Reply To: Faux Yamaha?

Alan Brinton

Preliminary Report:

I have now received my baby blue Faux Yamaha (“Song Lin”), and have taken it apart, made side-by-side comparisons with the Yamaha P-37D, and taken photos. It will take some time to get photos up, but here are some initial observations. Most importantly, it does not sound at all like the P-37D and does not have the same reeds — in fact, whereas the P-37D has three reed plates, the Song Lin has only two. It has a more muffled sound; it’s okay and a bargain at $19.99, but there’s no comparison with the clear, crisp sound of the Yamaha. I thought possibly these were factory seconds or something like that, in which case their reed plates could be harvested, but no such luck.

In many other respects the Song Lin is a replica of the P-37D. Many of the parts are interchangeable. It either is produced by the same manufacturer or is by design a fairly close copy. The tube and mouthpiece fittings look the same, but they do not fit. They’re a loose fit for a Suzuki. The white keys of the Song Lin are a paler white than the cream color of those of the P-37D, and key action is lighter and looser, though the mechanisms and springs look about the same. The reed chamber cover is almost identical, but the gasket is inferior and is not removable. If your P-37D falls off your bicycle and the main plastic body or end pieces got broken, you could replace them with those of the Song Lin. The spit button mechanisms look the same. So for me the Song Lin is worth what it cost as a curiosity piece and potential source of replacement parts (but unfortunately not including reed plates). And it raises questions I guess we already have about where these things are being manufactured, by whom, and as part of what kind of international conspiracy.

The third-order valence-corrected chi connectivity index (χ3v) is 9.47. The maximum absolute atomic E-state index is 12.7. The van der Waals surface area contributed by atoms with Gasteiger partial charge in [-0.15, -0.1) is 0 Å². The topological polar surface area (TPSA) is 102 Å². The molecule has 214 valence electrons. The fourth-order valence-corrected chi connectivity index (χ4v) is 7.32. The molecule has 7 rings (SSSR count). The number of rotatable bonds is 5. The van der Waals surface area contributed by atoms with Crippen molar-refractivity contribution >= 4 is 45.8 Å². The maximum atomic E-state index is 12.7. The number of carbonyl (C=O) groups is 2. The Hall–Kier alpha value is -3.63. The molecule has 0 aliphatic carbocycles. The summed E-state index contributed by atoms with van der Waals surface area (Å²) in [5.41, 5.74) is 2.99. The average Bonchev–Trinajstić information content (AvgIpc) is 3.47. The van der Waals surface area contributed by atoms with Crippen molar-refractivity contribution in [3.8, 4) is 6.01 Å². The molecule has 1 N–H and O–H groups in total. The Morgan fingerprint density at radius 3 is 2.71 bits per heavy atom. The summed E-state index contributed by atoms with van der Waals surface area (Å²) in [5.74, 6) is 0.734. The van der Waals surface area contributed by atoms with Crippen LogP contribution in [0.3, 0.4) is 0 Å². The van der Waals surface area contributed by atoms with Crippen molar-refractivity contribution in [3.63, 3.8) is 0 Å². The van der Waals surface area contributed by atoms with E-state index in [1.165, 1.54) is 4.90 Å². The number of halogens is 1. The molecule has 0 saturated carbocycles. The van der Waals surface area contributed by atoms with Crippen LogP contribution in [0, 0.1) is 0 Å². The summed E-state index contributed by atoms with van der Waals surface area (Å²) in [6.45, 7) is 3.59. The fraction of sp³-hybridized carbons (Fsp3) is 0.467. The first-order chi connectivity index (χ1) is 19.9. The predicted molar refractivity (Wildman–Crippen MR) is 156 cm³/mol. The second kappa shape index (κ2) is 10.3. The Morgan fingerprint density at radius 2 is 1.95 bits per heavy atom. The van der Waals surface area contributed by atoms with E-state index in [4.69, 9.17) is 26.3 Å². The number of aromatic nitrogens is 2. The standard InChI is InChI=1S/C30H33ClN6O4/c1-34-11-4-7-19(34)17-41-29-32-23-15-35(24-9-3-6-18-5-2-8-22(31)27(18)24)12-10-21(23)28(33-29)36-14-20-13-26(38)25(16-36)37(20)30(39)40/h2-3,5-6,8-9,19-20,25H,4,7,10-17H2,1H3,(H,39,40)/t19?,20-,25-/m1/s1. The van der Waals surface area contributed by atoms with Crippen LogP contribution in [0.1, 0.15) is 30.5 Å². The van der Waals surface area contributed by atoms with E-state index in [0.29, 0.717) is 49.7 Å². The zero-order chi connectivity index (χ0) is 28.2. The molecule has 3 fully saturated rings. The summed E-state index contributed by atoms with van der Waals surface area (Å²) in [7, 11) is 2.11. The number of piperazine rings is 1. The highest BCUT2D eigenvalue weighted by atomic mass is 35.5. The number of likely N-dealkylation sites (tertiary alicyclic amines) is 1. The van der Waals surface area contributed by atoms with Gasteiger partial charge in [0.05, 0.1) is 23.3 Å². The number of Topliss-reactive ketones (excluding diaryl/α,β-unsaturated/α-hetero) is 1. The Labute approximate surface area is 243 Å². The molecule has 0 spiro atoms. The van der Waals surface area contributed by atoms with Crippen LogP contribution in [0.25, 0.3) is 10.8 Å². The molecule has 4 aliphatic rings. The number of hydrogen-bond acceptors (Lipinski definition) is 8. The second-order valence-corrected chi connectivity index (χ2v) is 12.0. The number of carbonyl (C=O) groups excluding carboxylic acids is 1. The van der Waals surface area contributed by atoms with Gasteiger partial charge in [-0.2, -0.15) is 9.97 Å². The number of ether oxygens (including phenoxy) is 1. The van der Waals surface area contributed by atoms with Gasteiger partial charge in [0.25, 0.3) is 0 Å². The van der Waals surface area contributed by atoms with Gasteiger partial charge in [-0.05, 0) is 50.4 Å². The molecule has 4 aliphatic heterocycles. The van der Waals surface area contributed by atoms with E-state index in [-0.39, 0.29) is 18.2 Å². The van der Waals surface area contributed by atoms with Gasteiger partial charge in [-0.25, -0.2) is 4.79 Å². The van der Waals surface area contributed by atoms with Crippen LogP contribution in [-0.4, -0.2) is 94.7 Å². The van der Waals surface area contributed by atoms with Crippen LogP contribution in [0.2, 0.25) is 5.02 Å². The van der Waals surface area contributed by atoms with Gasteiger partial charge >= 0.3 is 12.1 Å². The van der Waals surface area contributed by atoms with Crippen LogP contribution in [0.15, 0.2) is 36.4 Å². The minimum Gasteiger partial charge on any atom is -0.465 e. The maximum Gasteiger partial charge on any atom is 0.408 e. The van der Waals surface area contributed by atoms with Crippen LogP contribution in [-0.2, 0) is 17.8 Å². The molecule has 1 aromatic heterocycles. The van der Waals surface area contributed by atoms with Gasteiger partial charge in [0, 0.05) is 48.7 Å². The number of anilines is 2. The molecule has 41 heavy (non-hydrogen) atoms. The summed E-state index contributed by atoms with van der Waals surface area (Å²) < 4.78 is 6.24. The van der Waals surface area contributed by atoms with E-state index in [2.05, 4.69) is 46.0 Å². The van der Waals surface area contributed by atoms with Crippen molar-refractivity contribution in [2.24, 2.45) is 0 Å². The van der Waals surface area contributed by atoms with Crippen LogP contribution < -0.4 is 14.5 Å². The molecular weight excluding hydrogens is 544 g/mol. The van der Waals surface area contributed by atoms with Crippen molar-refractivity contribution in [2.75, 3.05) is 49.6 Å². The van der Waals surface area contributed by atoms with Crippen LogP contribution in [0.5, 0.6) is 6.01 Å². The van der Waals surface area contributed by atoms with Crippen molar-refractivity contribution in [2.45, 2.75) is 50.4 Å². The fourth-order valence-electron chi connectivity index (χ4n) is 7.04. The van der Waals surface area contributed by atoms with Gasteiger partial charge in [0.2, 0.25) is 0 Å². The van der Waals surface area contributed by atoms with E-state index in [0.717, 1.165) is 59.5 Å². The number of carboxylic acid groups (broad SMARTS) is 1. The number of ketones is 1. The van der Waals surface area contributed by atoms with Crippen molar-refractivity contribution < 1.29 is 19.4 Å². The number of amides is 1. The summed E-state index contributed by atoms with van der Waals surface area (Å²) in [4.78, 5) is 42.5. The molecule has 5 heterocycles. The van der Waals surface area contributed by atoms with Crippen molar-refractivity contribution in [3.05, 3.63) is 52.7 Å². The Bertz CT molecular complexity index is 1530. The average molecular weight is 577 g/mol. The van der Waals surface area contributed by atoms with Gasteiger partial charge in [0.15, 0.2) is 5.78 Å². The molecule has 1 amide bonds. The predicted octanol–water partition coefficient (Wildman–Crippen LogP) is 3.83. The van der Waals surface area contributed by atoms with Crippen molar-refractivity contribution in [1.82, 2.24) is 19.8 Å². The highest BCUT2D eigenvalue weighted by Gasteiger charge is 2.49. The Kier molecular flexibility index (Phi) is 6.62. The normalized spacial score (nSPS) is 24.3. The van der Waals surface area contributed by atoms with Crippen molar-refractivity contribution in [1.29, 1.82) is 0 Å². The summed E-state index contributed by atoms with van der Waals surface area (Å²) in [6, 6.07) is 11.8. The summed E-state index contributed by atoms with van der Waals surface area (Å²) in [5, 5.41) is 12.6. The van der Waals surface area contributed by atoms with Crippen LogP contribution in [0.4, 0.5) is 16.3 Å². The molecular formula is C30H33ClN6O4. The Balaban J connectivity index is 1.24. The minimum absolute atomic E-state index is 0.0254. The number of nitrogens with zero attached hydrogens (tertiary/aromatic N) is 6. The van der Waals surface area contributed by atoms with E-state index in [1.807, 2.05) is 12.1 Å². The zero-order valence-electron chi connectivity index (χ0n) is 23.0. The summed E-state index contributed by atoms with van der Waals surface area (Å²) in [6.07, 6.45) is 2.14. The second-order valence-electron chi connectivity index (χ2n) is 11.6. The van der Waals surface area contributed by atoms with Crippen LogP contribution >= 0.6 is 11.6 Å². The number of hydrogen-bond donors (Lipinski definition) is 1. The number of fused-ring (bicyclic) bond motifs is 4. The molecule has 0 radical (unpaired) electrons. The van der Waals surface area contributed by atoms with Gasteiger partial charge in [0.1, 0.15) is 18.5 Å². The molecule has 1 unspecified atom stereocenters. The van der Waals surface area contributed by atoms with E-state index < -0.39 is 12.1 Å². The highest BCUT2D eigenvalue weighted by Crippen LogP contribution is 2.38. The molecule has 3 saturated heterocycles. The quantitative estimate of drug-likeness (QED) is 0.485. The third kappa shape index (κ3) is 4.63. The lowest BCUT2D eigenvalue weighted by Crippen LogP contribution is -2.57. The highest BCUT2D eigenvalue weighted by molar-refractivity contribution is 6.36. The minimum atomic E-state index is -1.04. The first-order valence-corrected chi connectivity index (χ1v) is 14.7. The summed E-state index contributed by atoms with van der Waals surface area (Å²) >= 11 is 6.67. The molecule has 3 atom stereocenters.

I’ll post photos when I get them organized and set up.

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